Inflation may be cooling, but the burden of high interest rates is still weighing on homeowners.
That’s one of the warnings economists and personal finance experts are giving after the Bank of Canada decided to hold its benchmark interest rate steady at five per cent on Oct. 25.
Mortgage rates in Canada are closely tied to the central bank’s policy rate, and a benchmark rate of five per cent means the cost of borrowing remains elevated relative to recent norms.
The potential for higher-for-longer rates is particularly acute for those facing mortgage renewals in the near future — a cohort that includes more than 3.4 million Canadians, according to a recent poll conducted by Royal LePage Real Estate Services Ltd.
Christopher Alexander, the president of real estate firm Remax LLC, said he believes some renewing homeowners will face challenging decisions concerning their primary residences.
“I think people that are renewing, unless they’ve made substantial down payments towards their principal or they’ve saved money that they can apply to their principal, they might be forced to make a tough decision on selling their home,” Alexander said.
On the plus side, however, he noted that years of low interest rates have given homeowners a chance to pay down a significant portion of the principal on their mortgages, something that has helped avert the “disaster scenario” of mass defaults and a price collapse.
Clay Jarvis, an author at the personal finance website NerdWallet, said that while the Bank of Canada decision would give variable-rate mortgage borrowers certainty on their payments for the next few weeks, the prospect of lower rates was not imminent.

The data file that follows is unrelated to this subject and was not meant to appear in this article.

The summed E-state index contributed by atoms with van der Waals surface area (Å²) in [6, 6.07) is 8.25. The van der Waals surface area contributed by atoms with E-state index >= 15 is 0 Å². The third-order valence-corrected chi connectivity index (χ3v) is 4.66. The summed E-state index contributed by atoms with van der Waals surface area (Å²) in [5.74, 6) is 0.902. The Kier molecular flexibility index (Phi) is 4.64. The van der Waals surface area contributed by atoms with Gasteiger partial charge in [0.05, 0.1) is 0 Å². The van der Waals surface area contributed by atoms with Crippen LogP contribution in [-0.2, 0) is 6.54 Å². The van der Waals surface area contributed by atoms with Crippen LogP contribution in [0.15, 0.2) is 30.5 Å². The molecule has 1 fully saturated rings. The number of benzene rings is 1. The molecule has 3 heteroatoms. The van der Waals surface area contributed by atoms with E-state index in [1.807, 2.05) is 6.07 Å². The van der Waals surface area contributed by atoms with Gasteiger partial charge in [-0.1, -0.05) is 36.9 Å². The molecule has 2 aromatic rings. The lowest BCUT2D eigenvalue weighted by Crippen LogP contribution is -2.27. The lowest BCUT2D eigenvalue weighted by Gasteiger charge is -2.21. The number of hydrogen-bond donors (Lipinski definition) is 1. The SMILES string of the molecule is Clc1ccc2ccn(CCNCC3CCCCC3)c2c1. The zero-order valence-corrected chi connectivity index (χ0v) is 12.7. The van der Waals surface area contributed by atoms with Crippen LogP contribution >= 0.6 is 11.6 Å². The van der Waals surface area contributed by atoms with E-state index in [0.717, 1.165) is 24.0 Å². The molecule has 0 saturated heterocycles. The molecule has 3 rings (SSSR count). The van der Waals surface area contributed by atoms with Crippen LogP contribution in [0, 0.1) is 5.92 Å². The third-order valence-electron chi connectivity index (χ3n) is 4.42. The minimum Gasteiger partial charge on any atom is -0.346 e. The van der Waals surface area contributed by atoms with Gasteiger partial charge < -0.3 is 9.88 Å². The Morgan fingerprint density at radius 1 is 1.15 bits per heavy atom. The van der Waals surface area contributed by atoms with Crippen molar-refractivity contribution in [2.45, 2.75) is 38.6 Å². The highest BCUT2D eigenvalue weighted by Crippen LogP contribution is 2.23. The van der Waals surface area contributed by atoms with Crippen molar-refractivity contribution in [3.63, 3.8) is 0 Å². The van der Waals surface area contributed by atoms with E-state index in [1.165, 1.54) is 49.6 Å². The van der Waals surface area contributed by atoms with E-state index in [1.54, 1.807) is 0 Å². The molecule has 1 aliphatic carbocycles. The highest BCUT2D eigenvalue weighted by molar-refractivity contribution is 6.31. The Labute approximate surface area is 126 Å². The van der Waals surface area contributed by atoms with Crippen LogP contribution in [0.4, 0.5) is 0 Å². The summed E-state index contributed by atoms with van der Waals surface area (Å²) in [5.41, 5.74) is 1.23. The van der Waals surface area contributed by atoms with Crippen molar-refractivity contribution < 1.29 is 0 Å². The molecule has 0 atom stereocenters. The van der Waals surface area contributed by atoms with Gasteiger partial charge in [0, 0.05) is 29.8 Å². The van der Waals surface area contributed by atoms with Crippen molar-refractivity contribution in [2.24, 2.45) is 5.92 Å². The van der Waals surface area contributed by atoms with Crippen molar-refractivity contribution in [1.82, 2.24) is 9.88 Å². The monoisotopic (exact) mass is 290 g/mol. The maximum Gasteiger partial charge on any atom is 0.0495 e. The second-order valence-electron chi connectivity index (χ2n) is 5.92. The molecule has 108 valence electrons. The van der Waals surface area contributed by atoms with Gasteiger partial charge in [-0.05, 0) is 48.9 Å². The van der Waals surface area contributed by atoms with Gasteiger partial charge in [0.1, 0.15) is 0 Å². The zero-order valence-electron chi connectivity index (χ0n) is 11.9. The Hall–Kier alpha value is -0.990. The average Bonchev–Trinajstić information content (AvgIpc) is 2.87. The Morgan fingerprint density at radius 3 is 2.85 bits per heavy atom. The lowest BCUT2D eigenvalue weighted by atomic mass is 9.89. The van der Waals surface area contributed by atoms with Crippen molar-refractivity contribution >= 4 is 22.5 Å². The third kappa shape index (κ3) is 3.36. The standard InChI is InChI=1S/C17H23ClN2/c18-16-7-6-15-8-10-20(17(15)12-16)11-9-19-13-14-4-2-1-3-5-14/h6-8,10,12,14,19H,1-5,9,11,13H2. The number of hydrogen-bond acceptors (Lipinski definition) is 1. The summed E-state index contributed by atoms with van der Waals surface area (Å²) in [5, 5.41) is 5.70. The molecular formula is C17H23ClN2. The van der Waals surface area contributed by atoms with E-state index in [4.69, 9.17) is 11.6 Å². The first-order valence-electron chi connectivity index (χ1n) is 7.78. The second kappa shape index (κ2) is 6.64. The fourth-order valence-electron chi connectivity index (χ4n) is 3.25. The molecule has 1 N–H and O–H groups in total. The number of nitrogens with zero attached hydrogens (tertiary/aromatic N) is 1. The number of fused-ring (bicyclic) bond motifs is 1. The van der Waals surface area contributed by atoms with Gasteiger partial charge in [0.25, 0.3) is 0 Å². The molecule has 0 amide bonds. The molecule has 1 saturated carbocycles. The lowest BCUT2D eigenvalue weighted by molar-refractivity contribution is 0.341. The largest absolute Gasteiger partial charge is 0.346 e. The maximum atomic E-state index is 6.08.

“That means another several months of homeowners trying to budget around suffocating mortgage payments,” he said.
The central bank’s decision to maintain its key interest rate comes against the backdrop of a cooling trend in inflation, which had been a primary concern in recent months. Canada’s inflation rate eased to 3.8 per cent in September, marking a decline from the four per cent recorded in August.
“In Canada, there is growing evidence that past interest rate increases are dampening economic activity and relieving price pressures. Consumption has been subdued, with softer demand for housing, durable goods and many services,” the central bank’s governing council said in its Oct. 25 statement.
In a recent note to clients, Toronto-Dominion Bank economist Rishi Sondhi underscored the significance of the shift in market balance.
“Lower sales have coincided with a sizeable increase in new listings,” Sondhi said. “Indeed, the Canadian sales-to-new-listings ratio has plunged from nearly 70 per cent (indicating very tight conditions) in April to 51 per cent (the softer-side of what’s considered balanced) in September. The latter marked the lowest point for the ratio since July of last year.”
Alex Leduc, chief executive of the digital mortgage consultancy Perch, said that while it generally requires 12 to 18 months for the full impact of a rate hike to be felt on the economy, the central bank appeared to be close to done hiking rates.
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“The hard work is over regarding the slowing of the economy,” Leduc said in an email. “With record wage inflation over the last five years, many people will be able to absorb the higher mortgage cost and those that can’t have the ability to extend their amortization to make things work.”
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